Segei
19-10-2013, 10:01 PM
Hi Sergei,

Would you then have some modulating valve to the gas header distributing to the evaporative condensers and the heat exchangers or how does it work ? or is there some form or trapping after the evaporative condensers to which the heat exchanger would be connected in order to ensure that only liquid goes to the high pressure receiver ?

Thanks...
Hi, Akh.
No modulating valves. Heat exchanger and evaporative condensers should have liquid traps. It is critically important to choose the right size of these traps to provide free draining of the liquid refrigerant.

akh
20-10-2013, 12:01 AM
Sorry my engineering must be poor, I am sure that a private loop, is not a scale rating in temperature.
What is the return loop temperature. This is the primary design criteria.

Sorry, all I meant there is no existing district heating scheme at the moment, so we would be happy with any return temperature imposed on us by the heat exchanger supplier and the industrial refrigeration specialists. So at the moment I don't know, to be honest i am just asking things for my own understanding, however in reality design conditions would be supplied at one point.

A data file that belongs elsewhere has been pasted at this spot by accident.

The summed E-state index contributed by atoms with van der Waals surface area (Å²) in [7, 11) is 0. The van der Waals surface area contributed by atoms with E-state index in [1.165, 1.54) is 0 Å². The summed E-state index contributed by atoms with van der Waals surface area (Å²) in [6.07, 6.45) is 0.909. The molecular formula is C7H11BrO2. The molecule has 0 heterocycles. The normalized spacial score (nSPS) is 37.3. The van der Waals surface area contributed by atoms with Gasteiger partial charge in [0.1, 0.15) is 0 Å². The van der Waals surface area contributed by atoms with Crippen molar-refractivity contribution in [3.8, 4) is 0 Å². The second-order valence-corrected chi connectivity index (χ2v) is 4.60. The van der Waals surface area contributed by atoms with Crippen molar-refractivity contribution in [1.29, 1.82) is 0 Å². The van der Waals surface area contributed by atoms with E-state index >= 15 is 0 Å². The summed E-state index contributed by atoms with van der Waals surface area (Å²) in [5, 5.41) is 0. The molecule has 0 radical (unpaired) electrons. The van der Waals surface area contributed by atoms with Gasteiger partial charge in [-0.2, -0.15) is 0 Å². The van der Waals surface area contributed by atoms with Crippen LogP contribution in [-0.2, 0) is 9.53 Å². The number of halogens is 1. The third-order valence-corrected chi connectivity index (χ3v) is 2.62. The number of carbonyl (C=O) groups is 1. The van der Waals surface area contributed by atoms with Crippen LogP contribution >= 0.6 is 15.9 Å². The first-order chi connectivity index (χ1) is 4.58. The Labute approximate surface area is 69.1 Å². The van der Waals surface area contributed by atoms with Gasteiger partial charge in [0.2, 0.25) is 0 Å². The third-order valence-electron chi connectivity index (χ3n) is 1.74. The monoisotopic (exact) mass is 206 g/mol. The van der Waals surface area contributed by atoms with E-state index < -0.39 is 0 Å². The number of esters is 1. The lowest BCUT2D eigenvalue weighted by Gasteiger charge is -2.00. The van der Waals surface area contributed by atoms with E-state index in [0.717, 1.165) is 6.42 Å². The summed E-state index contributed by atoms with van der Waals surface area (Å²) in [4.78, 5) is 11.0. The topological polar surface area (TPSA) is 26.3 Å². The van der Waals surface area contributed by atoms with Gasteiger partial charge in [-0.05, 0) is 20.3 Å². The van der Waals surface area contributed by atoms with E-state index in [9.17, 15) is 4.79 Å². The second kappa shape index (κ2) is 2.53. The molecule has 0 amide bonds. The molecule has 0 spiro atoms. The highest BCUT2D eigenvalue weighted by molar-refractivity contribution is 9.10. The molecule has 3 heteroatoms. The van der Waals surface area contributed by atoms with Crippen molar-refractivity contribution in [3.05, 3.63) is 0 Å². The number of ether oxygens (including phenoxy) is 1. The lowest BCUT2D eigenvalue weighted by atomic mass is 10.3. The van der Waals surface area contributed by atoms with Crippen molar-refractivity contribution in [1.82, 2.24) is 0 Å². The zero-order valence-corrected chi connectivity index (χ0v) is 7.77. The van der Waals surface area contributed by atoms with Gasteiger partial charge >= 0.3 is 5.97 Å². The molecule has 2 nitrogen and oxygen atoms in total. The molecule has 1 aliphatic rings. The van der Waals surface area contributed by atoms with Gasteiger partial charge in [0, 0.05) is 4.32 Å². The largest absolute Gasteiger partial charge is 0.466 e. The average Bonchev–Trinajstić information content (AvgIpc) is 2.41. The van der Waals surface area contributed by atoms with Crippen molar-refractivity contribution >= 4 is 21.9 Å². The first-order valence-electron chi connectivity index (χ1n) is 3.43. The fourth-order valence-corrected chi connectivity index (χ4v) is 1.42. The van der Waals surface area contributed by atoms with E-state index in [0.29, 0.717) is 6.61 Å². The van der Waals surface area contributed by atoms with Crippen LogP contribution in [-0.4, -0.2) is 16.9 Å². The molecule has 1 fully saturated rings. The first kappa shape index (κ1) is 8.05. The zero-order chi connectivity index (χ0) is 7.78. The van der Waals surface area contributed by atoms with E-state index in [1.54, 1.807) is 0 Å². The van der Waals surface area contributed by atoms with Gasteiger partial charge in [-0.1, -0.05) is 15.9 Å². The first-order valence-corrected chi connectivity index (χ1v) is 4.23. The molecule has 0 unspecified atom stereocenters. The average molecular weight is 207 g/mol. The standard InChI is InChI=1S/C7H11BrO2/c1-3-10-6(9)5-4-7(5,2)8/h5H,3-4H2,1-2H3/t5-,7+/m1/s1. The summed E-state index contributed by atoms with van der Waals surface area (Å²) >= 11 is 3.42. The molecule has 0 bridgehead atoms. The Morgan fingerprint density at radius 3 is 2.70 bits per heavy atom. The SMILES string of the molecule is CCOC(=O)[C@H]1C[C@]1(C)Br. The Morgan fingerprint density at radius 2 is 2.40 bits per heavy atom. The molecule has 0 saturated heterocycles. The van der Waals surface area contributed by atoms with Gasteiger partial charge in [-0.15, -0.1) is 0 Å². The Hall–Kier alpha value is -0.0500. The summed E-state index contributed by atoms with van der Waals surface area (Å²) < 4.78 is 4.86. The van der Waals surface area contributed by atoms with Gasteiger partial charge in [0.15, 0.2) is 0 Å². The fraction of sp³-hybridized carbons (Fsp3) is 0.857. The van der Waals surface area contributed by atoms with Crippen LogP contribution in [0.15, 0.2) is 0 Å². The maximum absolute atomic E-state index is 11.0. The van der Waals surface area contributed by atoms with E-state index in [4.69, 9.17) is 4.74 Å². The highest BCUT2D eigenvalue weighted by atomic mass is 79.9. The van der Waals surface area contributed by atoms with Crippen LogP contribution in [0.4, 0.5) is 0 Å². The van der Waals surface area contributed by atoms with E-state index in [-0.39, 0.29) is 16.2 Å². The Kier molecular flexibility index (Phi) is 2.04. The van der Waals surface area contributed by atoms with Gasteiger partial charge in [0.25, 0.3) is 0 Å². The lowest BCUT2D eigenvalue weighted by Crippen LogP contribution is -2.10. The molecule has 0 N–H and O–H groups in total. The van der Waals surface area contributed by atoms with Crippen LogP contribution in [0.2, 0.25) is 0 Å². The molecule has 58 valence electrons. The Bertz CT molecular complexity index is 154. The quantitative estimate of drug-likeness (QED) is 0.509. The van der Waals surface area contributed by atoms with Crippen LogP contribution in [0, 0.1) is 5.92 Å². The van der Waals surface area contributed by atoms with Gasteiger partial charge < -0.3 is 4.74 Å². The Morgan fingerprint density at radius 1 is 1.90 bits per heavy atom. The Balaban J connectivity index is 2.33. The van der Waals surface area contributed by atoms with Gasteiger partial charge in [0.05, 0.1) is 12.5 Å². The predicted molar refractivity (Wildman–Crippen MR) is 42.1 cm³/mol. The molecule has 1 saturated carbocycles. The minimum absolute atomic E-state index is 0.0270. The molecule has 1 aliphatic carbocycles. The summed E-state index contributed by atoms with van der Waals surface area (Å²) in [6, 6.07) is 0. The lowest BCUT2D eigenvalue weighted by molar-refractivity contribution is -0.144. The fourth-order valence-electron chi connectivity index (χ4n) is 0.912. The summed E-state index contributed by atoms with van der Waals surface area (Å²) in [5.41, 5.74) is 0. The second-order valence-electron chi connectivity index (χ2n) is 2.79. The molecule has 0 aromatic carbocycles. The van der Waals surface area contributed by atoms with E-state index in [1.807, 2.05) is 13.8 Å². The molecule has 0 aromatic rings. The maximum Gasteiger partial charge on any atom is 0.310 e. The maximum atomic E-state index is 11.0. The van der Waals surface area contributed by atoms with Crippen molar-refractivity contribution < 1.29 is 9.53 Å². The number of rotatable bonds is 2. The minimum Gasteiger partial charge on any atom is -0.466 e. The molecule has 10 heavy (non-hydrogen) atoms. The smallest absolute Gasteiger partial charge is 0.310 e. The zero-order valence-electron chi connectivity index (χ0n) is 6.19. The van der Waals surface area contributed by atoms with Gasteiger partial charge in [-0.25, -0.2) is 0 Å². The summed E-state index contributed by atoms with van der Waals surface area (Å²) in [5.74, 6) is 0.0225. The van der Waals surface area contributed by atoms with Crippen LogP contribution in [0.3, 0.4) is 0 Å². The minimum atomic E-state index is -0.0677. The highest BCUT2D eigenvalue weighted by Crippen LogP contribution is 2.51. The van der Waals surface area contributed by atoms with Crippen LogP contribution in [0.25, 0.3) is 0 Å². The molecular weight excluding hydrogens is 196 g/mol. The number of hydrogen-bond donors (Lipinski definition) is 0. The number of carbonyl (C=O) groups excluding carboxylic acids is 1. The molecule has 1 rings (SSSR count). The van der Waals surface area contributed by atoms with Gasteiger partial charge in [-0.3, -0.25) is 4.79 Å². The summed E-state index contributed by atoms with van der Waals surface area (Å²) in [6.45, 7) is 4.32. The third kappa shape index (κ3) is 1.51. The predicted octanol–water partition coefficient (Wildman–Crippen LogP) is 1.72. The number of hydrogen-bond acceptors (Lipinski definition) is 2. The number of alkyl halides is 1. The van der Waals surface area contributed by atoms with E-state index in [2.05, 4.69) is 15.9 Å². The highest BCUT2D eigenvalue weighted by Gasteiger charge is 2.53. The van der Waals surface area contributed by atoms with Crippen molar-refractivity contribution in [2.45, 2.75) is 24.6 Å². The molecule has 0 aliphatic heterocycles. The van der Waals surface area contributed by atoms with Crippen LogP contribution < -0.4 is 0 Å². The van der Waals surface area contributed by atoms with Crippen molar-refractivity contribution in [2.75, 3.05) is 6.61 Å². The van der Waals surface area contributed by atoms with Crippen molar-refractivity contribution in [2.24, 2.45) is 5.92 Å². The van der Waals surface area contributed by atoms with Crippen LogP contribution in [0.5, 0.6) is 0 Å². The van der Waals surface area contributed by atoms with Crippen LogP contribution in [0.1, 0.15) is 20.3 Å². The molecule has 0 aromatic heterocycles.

But the ammonia condensing temperature is 31 deg Celsius so if we assume a 5 degrees approach I would say 26 maybe, I have no idea what is the LMTD for an ammonia to water heat exchanger.

Does this help in any way ?

Segei
20-10-2013, 03:28 AM
Probably, heat recovery will improve energy efficiency of the refrigeration plant by 1-2%. However, lowering condensing temperature to 20 - 25 degC can improve energy efficiency by 10 - 20%. Sometimes condensing temperature can go below 20 degC. Why to focus on minor issues?

RANGER1
20-10-2013, 11:18 AM
Probably, heat recovery will improve energy efficiency of the refrigeration plant by 1-2%. However, lowering condensing temperature to 20 - 25 degC can improve energy efficiency by 10 - 20%. Sometimes condensing temperature can go below 20 degC. Why to focus on minor issues?

Totally agree 100%
Stick to basics as Segei suggests.

Would like to know what type of compressors are proposed, or likely to be proposed?